Leadership in youth ministry, part II

Yesterday we talked about several good youth ministry leadership resources. Here are three more good essays to add to that list, courtesy of Youth Specialties:

  • Are you a “side-door leader”? You don’t need to be a member of the church staff to be an effective leader in your congregation. Kent Clayton talks about the importance of “unofficial” leadership:

    Side-door leaders are people who have influence in ministry settings without (necessarily) having an official role as leader; real leaders are those who wield power, regardless of position. Leadership is changing—in the postmodern milieu, people value following those worth being followed over pursuing those with the right titles. Structures and systems no longer hold the validity they once did. Sometimes, the real authority lies with the parents, the long-term youth volunteers, and even the students who shape the culture of a ministry’s leadership. Paid staff and youth coordinators aren’t necessarily part of that mix. In the real world, leaders are recognized, not appointed. Side-door leaders know how to weave influence without storming the main gates of a board, committee, session, or staff hierarchy.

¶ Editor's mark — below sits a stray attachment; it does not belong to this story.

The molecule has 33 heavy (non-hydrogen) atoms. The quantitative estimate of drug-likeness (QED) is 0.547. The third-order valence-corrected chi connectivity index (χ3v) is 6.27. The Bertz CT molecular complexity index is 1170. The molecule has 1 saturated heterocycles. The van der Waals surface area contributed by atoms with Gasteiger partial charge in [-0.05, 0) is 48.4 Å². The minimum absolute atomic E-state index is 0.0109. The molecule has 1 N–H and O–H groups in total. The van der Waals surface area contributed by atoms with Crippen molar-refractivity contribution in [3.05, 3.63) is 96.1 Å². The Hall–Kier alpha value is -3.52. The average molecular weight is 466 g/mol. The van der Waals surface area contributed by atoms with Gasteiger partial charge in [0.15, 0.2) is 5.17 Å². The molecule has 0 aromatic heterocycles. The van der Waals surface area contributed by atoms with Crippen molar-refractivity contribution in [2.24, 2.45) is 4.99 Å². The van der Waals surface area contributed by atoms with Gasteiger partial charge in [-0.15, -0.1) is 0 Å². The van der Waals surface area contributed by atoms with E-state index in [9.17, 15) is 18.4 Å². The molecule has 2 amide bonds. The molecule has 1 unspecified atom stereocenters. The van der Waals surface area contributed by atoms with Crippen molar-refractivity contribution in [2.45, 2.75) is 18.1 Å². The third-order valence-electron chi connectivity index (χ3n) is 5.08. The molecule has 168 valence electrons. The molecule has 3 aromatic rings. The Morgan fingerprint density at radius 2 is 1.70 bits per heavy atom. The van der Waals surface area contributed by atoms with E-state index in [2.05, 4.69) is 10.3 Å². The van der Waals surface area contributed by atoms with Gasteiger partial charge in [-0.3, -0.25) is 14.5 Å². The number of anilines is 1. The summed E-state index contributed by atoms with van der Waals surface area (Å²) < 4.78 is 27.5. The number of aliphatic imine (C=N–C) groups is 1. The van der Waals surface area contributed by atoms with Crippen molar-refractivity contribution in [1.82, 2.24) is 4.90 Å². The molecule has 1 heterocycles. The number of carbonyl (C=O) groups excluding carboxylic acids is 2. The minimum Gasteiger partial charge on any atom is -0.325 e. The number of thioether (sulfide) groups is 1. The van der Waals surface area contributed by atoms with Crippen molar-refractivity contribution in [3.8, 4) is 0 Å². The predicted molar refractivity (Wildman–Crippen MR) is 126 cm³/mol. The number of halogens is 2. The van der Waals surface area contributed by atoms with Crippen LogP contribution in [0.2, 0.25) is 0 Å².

• Youth leaders, have you given up on the prospect of getting your middle-school students to be spiritual leaders for their peers? Cliff Olson writes about the difficult but not impossible tasks of cultivating middle-school leaders.
  • Does your ministry have a single leader directing all of its operations? The last several decades have shown that by organizing your youth or church ministry into gift-based leadership teams, rather than following the traditional hierarchical model of leadership, you can expand your reach.

Take a read through and see if any of these ideas are applicable to your ministry!

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